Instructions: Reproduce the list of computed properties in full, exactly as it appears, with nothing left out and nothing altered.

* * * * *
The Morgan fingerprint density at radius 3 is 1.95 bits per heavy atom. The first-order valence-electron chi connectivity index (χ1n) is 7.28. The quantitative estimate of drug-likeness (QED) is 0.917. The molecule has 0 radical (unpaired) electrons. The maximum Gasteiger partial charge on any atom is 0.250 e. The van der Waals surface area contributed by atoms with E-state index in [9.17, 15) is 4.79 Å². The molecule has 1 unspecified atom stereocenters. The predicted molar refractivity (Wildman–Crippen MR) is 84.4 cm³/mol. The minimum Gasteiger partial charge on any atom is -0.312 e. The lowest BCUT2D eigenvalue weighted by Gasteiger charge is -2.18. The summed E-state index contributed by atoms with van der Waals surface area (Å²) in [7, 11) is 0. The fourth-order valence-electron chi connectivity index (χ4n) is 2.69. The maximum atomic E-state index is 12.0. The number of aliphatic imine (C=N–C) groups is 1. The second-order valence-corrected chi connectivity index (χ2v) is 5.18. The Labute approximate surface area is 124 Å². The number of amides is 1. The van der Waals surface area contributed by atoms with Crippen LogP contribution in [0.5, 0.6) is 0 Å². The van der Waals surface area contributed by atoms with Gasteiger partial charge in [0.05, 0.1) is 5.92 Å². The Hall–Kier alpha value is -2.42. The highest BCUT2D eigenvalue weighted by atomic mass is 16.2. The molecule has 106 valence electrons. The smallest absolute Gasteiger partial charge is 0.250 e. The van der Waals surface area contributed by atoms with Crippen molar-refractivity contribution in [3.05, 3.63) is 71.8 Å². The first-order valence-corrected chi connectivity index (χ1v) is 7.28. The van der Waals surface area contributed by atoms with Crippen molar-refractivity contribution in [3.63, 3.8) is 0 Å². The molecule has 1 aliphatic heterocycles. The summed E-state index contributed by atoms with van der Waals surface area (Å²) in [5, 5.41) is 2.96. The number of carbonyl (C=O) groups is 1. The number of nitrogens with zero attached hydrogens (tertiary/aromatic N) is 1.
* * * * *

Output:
The Morgan fingerprint density at radius 3 is 1.95 bits per heavy atom. The first-order valence-electron chi connectivity index (χ1n) is 7.28. The quantitative estimate of drug-likeness (QED) is 0.917. The molecule has 0 radical (unpaired) electrons. The maximum Gasteiger partial charge on any atom is 0.250 e. The van der Waals surface area contributed by atoms with E-state index in [9.17, 15) is 4.79 Å². The molecule has 1 unspecified atom stereocenters. The predicted molar refractivity (Wildman–Crippen MR) is 84.4 cm³/mol. The minimum Gasteiger partial charge on any atom is -0.312 e. The lowest BCUT2D eigenvalue weighted by Gasteiger charge is -2.18. The summed E-state index contributed by atoms with van der Waals surface area (Å²) in [7, 11) is 0. The fourth-order valence-electron chi connectivity index (χ4n) is 2.69. The maximum atomic E-state index is 12.0. The number of aliphatic imine (C=N–C) groups is 1. The second-order valence-corrected chi connectivity index (χ2v) is 5.18. The Labute approximate surface area is 124 Å². The number of amides is 1. The van der Waals surface area contributed by atoms with Crippen LogP contribution in [0.5, 0.6) is 0 Å². The van der Waals surface area contributed by atoms with Gasteiger partial charge in [0.05, 0.1) is 5.92 Å². The Hall–Kier alpha value is -2.42. The highest BCUT2D eigenvalue weighted by atomic mass is 16.2. The molecule has 106 valence electrons. The smallest absolute Gasteiger partial charge is 0.250 e. The van der Waals surface area contributed by atoms with Crippen molar-refractivity contribution in [3.05, 3.63) is 71.8 Å². The first-order valence-corrected chi connectivity index (χ1v) is 7.28. The van der Waals surface area contributed by atoms with Crippen molar-refractivity contribution in [3.63, 3.8) is 0 Å². The molecule has 1 aliphatic heterocycles. The summed E-state index contributed by atoms with van der Waals surface area (Å²) in [5, 5.41) is 2.96. The number of carbonyl (C=O) groups is 1. The number of nitrogens with zero attached hydrogens (tertiary/aromatic N) is 1.